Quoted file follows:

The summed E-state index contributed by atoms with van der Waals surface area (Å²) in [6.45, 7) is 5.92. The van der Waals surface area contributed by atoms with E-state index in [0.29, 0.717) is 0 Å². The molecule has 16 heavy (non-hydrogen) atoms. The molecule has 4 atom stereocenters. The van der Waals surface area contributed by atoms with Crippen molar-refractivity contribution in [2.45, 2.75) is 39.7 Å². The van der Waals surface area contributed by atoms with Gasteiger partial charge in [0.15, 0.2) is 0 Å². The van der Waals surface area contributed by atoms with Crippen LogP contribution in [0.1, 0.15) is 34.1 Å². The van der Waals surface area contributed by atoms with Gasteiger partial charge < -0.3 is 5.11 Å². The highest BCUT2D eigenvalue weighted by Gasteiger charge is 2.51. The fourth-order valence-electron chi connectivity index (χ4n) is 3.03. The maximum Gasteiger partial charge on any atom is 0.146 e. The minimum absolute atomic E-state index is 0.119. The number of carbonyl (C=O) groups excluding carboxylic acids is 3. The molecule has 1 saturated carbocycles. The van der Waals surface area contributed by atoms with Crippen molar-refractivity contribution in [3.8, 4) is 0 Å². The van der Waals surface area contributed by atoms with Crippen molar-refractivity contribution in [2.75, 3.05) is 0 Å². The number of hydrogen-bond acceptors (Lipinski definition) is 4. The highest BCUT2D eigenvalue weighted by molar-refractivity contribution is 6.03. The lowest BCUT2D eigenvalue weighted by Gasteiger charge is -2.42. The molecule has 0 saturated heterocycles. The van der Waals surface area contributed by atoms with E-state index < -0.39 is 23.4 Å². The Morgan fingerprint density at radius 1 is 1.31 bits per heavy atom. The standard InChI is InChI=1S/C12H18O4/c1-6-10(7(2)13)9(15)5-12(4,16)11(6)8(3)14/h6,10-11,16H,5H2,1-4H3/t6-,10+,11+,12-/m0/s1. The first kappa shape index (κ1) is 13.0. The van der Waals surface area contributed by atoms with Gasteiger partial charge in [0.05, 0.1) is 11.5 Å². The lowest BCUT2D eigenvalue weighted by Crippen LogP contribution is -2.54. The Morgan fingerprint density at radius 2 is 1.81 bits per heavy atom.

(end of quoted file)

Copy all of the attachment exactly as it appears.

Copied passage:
The summed E-state index contributed by atoms with van der Waals surface area (Å²) in [6.45, 7) is 5.92. The van der Waals surface area contributed by atoms with E-state index in [0.29, 0.717) is 0 Å². The molecule has 16 heavy (non-hydrogen) atoms. The molecule has 4 atom stereocenters. The van der Waals surface area contributed by atoms with Crippen molar-refractivity contribution in [2.45, 2.75) is 39.7 Å². The van der Waals surface area contributed by atoms with Gasteiger partial charge in [0.15, 0.2) is 0 Å². The van der Waals surface area contributed by atoms with Crippen LogP contribution in [0.1, 0.15) is 34.1 Å². The van der Waals surface area contributed by atoms with Gasteiger partial charge < -0.3 is 5.11 Å². The highest BCUT2D eigenvalue weighted by Gasteiger charge is 2.51. The fourth-order valence-electron chi connectivity index (χ4n) is 3.03. The maximum Gasteiger partial charge on any atom is 0.146 e. The minimum absolute atomic E-state index is 0.119. The number of carbonyl (C=O) groups excluding carboxylic acids is 3. The molecule has 1 saturated carbocycles. The van der Waals surface area contributed by atoms with Crippen molar-refractivity contribution in [3.8, 4) is 0 Å². The van der Waals surface area contributed by atoms with Crippen molar-refractivity contribution in [2.75, 3.05) is 0 Å². The number of hydrogen-bond acceptors (Lipinski definition) is 4. The highest BCUT2D eigenvalue weighted by molar-refractivity contribution is 6.03. The lowest BCUT2D eigenvalue weighted by Gasteiger charge is -2.42. The molecule has 0 saturated heterocycles. The van der Waals surface area contributed by atoms with E-state index < -0.39 is 23.4 Å². The Morgan fingerprint density at radius 1 is 1.31 bits per heavy atom. The standard InChI is InChI=1S/C12H18O4/c1-6-10(7(2)13)9(15)5-12(4,16)11(6)8(3)14/h6,10-11,16H,5H2,1-4H3/t6-,10+,11+,12-/m0/s1. The first kappa shape index (κ1) is 13.0. The van der Waals surface area contributed by atoms with Gasteiger partial charge in [0.05, 0.1) is 11.5 Å². The lowest BCUT2D eigenvalue weighted by Crippen LogP contribution is -2.54. The Morgan fingerprint density at radius 2 is 1.81 bits per heavy atom.